“The impact of PBBR has never been more robust,” Chancellor Hawgood said. “As of this year, the program has generated almost 3,400 peer reviewed scientific publications – that’s almost three new papers every week – over 100 patents, and 335 follow-through NIH grants. Founded by the late Herb and Marion Sandler, PBBR stands among the crown jewels of our basic science work.”
Studying the ‘Machines’ Inside Cells
During her lecture, Dumont demonstrated that she is clearly a basic scientist who has drawn on her training at several of the world’s great universities: Princeton, Oxford, UC Berkeley and Harvard. Though switching careers meant a deep dive into biology, Dumont relied on her education as a physicist to understand cell division by understanding the physical principles driving the process. She told the virtual audience of more than 200 that she has spent the last many years studying the “machines” that push and pull inside each cell to divide their contents again and again and again until they form a human body.
“When I moved to biology, I remember feeling completely lost for the first few years,” said Dumont, who is also an investigator with the Chan Zuckerberg Biohub. “When I became more confident, I understood that I can ask a different set of questions and bring a different set of tools to do something that is different and new. And that is good.”
The Dumont Lab focuses on the spindle, a “machine” operating in the middle of the cell to segregate chromosomes and ensures each new cell receives a full set of the genome to perform its function in our bodies whether it’s replication or repair. If the spindle performs its task poorly and gives a new cell the wrong number of chromosomes, the result often is disease. Dumont and her team want to know: How does the spindle build itself? How does it know how to divide its chromosomes equally? And conversely, how do mistakes occur?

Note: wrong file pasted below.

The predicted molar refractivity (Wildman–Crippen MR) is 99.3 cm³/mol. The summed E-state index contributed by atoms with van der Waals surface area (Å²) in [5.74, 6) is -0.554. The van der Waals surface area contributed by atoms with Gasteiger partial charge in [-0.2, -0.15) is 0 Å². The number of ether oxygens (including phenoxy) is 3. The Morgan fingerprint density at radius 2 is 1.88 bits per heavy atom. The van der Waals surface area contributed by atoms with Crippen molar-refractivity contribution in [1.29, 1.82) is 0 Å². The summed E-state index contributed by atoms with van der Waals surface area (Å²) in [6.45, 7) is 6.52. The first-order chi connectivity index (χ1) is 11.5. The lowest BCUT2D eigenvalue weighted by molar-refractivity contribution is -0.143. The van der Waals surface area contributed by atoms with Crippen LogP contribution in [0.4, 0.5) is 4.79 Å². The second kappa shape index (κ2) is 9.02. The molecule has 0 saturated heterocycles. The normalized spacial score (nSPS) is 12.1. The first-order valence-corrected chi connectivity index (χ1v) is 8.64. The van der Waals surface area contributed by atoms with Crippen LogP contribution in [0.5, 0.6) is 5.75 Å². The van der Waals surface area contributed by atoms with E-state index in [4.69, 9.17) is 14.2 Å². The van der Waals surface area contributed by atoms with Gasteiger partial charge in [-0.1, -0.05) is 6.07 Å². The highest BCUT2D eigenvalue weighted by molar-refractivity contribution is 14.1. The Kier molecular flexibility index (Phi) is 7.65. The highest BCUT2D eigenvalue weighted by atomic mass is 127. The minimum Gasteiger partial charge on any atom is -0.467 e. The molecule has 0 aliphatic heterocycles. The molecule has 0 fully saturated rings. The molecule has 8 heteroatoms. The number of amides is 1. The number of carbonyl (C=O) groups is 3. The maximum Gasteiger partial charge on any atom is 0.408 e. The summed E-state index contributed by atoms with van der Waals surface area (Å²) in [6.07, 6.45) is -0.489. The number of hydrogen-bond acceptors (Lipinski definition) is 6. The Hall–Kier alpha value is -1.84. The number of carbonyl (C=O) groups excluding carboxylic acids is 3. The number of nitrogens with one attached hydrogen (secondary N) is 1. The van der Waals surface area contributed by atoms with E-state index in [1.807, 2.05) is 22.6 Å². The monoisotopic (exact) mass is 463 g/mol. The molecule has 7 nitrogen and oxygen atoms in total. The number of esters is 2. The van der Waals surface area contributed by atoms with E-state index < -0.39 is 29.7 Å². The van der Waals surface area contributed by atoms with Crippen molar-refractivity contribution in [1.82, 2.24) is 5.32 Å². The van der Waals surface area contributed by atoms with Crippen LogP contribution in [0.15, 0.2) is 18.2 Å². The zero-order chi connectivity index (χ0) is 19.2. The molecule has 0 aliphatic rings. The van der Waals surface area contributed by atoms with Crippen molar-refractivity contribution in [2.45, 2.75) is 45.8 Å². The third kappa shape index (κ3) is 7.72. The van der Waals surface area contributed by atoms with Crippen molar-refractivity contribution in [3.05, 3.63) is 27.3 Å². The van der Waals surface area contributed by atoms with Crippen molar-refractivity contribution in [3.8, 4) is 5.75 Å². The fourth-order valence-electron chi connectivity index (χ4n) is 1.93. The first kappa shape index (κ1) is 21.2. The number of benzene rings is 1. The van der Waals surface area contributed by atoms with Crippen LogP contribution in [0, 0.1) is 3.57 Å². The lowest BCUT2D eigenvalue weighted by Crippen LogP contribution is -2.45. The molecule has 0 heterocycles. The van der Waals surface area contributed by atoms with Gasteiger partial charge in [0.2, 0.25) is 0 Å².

“I have hands and eyes so when I divide a single Popsicle for my twin daughters, it is quite easy to divide it fairly,” Dumont says. “But cells don’t have hands or eyes. How do they know how to equally segregate their contents? There must be a machine that is highly regulated that makes these chromosomes divide. It doesn’t just happen randomly. Who is the conductor driving all this?”
Cancer has become a recent focus in her lab. Again, she says, not a lot is known, but she and her team are pursuing promising leads. “We hypothesize that spindles in cancer cells may be mechanically stronger to allow them to divide in an environment that is more crowded. We can dream that this is a therapeutic window to target the unique vulnerabilities or superpowers of cancer cells that are not there in normal healthy cells. The big dream is to target mechanical vulnerabilities just like we currently do for many unique biochemical vulnerabilities.”
As a young girl growing up in a small town in Québec, Canada, Dumont heard her father, Claude Dumont, MD, who had experienced UCSF as a medical school graduate, describe the university as a playground for adults where your mind could roam free. Claude Dumont did not live to see his daughter join the faculty at UCSF, but his words left their mark.
Upon arriving here in 2012, she said, “Because of all I had heard about this place growing up, UCSF felt like home.”